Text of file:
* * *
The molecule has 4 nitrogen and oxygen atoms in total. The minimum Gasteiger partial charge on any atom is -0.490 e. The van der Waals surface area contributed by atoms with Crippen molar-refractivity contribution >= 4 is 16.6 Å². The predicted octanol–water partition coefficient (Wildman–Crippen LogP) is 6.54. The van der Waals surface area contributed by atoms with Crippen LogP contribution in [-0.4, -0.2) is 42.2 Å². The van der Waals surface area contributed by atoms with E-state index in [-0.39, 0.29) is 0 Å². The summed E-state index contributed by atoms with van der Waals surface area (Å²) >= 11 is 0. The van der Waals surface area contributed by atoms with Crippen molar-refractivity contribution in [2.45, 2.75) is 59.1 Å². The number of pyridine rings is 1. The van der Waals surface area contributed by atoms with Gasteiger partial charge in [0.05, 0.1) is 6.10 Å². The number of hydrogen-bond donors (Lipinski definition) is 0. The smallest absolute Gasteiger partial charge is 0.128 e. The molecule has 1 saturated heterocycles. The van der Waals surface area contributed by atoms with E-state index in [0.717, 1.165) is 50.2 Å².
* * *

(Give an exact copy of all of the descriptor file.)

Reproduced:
The molecule has 4 nitrogen and oxygen atoms in total. The minimum Gasteiger partial charge on any atom is -0.490 e. The van der Waals surface area contributed by atoms with Crippen molar-refractivity contribution >= 4 is 16.6 Å². The predicted octanol–water partition coefficient (Wildman–Crippen LogP) is 6.54. The van der Waals surface area contributed by atoms with Crippen LogP contribution in [-0.4, -0.2) is 42.2 Å². The van der Waals surface area contributed by atoms with E-state index in [-0.39, 0.29) is 0 Å². The summed E-state index contributed by atoms with van der Waals surface area (Å²) >= 11 is 0. The van der Waals surface area contributed by atoms with Crippen molar-refractivity contribution in [2.45, 2.75) is 59.1 Å². The number of pyridine rings is 1. The van der Waals surface area contributed by atoms with Gasteiger partial charge in [0.05, 0.1) is 6.10 Å². The number of hydrogen-bond donors (Lipinski definition) is 0. The smallest absolute Gasteiger partial charge is 0.128 e. The molecule has 1 saturated heterocycles. The van der Waals surface area contributed by atoms with E-state index in [0.717, 1.165) is 50.2 Å².